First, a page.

Originally posted by @Christopher Coleman :
Good Morning BP,
Does anyone have any valuable info or advice for flipping a house involved in a short-sale?
Short sale implies more is owed than the house would sell for. How do you flip a house that is underwater? It has to have the bank's approval, why would they walk away from money?
Thank you Mike. I appeciate you chiming in.
@Christopher Coleman The only way I see you flipping a short sale is if the amount owed is underwater close to what the bank is asking, the property is also in really bad condition and the ARV is significantly higher. I would think a Wholesaler or someone scrubbing the late mortgage list would have found one by now, if not, the only way to make any money is if it falls into this area.
Example of this could be:
1) Property is really bad shape and currently valued at 100K, last update in 1975 and hard to sell turnkey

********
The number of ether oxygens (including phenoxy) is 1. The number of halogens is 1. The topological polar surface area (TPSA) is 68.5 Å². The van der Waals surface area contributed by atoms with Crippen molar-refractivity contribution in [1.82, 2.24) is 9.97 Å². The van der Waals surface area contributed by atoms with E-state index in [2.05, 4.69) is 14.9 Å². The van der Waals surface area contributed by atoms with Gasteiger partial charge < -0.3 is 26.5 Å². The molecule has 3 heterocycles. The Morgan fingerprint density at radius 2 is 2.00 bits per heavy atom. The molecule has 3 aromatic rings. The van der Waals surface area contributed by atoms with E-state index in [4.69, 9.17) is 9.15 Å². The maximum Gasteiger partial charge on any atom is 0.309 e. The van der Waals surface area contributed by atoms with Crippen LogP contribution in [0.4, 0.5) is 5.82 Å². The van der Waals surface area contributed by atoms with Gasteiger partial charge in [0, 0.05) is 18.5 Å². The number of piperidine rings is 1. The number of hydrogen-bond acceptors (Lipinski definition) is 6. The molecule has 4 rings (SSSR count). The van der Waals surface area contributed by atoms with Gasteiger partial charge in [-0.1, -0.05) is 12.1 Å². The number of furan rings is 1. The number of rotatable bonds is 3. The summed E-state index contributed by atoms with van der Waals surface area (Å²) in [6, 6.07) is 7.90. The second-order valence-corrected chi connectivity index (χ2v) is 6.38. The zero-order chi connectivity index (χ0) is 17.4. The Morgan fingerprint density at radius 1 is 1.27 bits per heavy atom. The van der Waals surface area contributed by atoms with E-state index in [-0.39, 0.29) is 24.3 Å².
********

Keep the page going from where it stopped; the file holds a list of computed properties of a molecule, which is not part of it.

2) Loan balance is 125K and owner lost job and cant pay the mortgage (bank agrees to take something between 100k-125k)
3) ARV Comps in the area are at 250k
You're basically saying you're willing to give up some of your profit to the bank (the amount between loan balance and current market value) to make this deal happen. If you're in a really tight market it's possible but in a tight market Short Sales sell fast to Owner Occupants.
What's the ARV versus what the bank wants? What's your rehab cost? these numbers plus the bank spread will tell you if this is a deal or not. Also the bank will need to approve your offer price so projecting too far away from the ask will get you a no in the current sellers market.
Washington has very strict homeowner/foreclosure laws so be careful if/how you are marketing to homeowner and if you are providing certain services to them. As a buyer you need to understand what an arms length transaction is,that you will typically have a 30 day deed restriction and at times a 120 day deed restriction if selling for more than 120% of purchase price.